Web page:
A team of researchers in China is planning to use the controversial gene editing technique CRISPR/Cas9 to treat lung cancer patients in the country. The clinical trial, scheduled to be performed in August, will make use of the technique to modify the immune cells of the patients.
The Chinese scientists are set to become the first ones in the world to use the CRISPR/Cas9 gene editing technique to treat human patients. According to Yahoo, the team of clinical researchers is planning to modify the immune cells of the lung cancer patients as a possible treatment method in cases where other conventional methods of lung cancer treatment have failed to give any positive results.
Researchers hope that immune cells edited through CRISPR/Cas9 technique will attack the cancer cells and hence, lead to an improvement of the condition of the lung cancer patients. The team believes that gene editing has a potential to bring benefits to cancer patients who are treated everyday around the world.
During the study, a team led by oncologist Lu You from the Sichuan University will modify the immune cells of the lung cancer patients using the genetic engineering scissors or CRISPR/Cas9 technique. The use of this technique allows scientists to cut DNA of an individual or an animal with precision and accuracy.
The team plans to start by extracting the T-cells from the bloodstream of the patients before modifying them using the gene editing technique. CRISPR/Cas9 technique would enable researchers to remove the PD-1 gene from T-cells. This gene prevents the T-cells from attacking other healthy cells in the body that possess a companion PD-L1 protein.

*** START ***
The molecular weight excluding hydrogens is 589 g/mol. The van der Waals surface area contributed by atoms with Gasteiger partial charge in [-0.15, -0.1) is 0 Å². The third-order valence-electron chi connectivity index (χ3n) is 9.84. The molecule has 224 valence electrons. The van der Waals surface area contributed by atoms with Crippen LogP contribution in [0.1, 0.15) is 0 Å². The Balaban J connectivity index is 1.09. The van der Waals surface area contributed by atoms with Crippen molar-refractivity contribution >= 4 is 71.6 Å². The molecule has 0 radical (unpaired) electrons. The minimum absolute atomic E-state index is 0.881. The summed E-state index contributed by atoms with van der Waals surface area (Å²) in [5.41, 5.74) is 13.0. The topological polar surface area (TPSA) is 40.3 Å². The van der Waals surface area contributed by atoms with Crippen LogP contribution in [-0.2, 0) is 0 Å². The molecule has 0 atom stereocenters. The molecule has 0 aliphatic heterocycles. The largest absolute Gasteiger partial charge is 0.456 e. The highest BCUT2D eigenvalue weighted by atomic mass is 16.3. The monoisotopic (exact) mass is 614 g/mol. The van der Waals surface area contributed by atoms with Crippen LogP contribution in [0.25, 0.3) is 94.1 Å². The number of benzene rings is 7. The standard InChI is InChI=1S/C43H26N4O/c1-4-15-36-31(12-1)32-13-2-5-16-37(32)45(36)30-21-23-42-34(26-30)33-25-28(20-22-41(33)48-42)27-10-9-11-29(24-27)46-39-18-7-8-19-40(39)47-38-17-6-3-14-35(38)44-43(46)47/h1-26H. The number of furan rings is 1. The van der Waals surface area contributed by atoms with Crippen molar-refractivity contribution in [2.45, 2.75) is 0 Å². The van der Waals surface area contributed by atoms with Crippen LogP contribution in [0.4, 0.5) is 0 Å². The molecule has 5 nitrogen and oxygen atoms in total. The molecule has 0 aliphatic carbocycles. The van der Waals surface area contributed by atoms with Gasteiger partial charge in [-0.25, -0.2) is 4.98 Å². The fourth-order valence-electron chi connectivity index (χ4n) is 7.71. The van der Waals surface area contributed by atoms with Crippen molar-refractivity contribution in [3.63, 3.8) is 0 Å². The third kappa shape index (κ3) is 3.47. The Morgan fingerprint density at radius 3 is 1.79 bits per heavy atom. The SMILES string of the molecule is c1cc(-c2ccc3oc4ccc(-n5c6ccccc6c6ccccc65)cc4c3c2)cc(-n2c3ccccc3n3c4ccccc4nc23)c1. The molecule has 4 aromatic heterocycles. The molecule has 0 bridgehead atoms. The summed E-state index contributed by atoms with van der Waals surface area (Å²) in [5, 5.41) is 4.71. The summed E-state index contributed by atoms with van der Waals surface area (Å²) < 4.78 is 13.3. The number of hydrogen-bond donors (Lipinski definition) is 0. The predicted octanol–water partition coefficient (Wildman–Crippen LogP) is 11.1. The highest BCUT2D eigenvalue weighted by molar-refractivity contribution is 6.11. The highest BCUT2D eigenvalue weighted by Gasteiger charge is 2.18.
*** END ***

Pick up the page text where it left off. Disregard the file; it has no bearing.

There are many cancer cells that start to express PD-L1 marker as a defensive mechanism so that they are prevented against the T-cells attack. By modifying the cells and disabling the PD-1 gene and PD-1 protein, the researchers hope to destroy the cancer cells in lung cancer patients.
After modifying a few T-cells, the research team plans to multiply them in the lab and inject it into the bloodstream of the patients. The T-cells would then make their way to the cancer cells through circulating blood.
As of now, the team is planning to conduct the first clinical trial to check whether it is safe to use approach in case of humans. The researchers could potentially end up overstimulating the immune system because of newly injected genetically modified T-cells. Such immune cells can also attack other healthy cells in the body, including that of the gut and the adrenaline glands, according to the Guardian.
The following video talks about CRISPR/Cas9 gene editing method: